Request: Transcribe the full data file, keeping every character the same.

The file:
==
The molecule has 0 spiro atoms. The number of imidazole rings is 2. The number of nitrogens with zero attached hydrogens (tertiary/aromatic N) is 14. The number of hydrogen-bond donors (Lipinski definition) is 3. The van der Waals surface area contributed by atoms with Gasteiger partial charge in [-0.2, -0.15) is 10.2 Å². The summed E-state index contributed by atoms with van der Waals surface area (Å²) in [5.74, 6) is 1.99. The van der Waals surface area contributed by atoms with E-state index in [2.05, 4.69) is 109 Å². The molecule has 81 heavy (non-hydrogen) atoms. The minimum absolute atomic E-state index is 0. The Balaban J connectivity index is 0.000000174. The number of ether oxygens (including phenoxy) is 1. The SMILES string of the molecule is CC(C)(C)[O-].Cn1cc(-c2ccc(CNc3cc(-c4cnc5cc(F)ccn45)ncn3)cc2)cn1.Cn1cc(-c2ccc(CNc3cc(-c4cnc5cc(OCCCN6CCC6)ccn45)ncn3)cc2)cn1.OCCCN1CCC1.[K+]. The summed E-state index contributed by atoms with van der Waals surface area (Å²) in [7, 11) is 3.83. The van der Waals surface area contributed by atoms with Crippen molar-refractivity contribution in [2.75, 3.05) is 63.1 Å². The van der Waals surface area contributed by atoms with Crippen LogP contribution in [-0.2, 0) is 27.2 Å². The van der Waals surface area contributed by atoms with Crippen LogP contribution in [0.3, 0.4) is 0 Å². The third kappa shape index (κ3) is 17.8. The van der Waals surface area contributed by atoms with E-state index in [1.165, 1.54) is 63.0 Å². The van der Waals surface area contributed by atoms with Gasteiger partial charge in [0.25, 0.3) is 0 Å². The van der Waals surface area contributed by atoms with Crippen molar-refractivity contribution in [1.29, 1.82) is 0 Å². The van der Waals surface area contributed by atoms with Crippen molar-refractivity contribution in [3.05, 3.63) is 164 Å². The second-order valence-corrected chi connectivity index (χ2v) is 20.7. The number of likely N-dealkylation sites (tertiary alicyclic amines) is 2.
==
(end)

The molecule has 0 spiro atoms. The number of imidazole rings is 2. The number of nitrogens with zero attached hydrogens (tertiary/aromatic N) is 14. The number of hydrogen-bond donors (Lipinski definition) is 3. The van der Waals surface area contributed by atoms with Gasteiger partial charge in [-0.2, -0.15) is 10.2 Å². The summed E-state index contributed by atoms with van der Waals surface area (Å²) in [5.74, 6) is 1.99. The van der Waals surface area contributed by atoms with E-state index in [2.05, 4.69) is 109 Å². The molecule has 81 heavy (non-hydrogen) atoms. The minimum absolute atomic E-state index is 0. The Balaban J connectivity index is 0.000000174. The number of ether oxygens (including phenoxy) is 1. The SMILES string of the molecule is CC(C)(C)[O-].Cn1cc(-c2ccc(CNc3cc(-c4cnc5cc(F)ccn45)ncn3)cc2)cn1.Cn1cc(-c2ccc(CNc3cc(-c4cnc5cc(OCCCN6CCC6)ccn45)ncn3)cc2)cn1.OCCCN1CCC1.[K+]. The summed E-state index contributed by atoms with van der Waals surface area (Å²) in [7, 11) is 3.83. The van der Waals surface area contributed by atoms with Crippen molar-refractivity contribution in [2.75, 3.05) is 63.1 Å². The van der Waals surface area contributed by atoms with Crippen LogP contribution in [-0.2, 0) is 27.2 Å². The van der Waals surface area contributed by atoms with Crippen LogP contribution in [0.3, 0.4) is 0 Å². The third kappa shape index (κ3) is 17.8. The van der Waals surface area contributed by atoms with E-state index in [1.165, 1.54) is 63.0 Å². The van der Waals surface area contributed by atoms with Gasteiger partial charge in [0.25, 0.3) is 0 Å². The van der Waals surface area contributed by atoms with Crippen molar-refractivity contribution in [1.29, 1.82) is 0 Å². The van der Waals surface area contributed by atoms with Crippen molar-refractivity contribution in [3.05, 3.63) is 164 Å². The second-order valence-corrected chi connectivity index (χ2v) is 20.7. The number of likely N-dealkylation sites (tertiary alicyclic amines) is 2.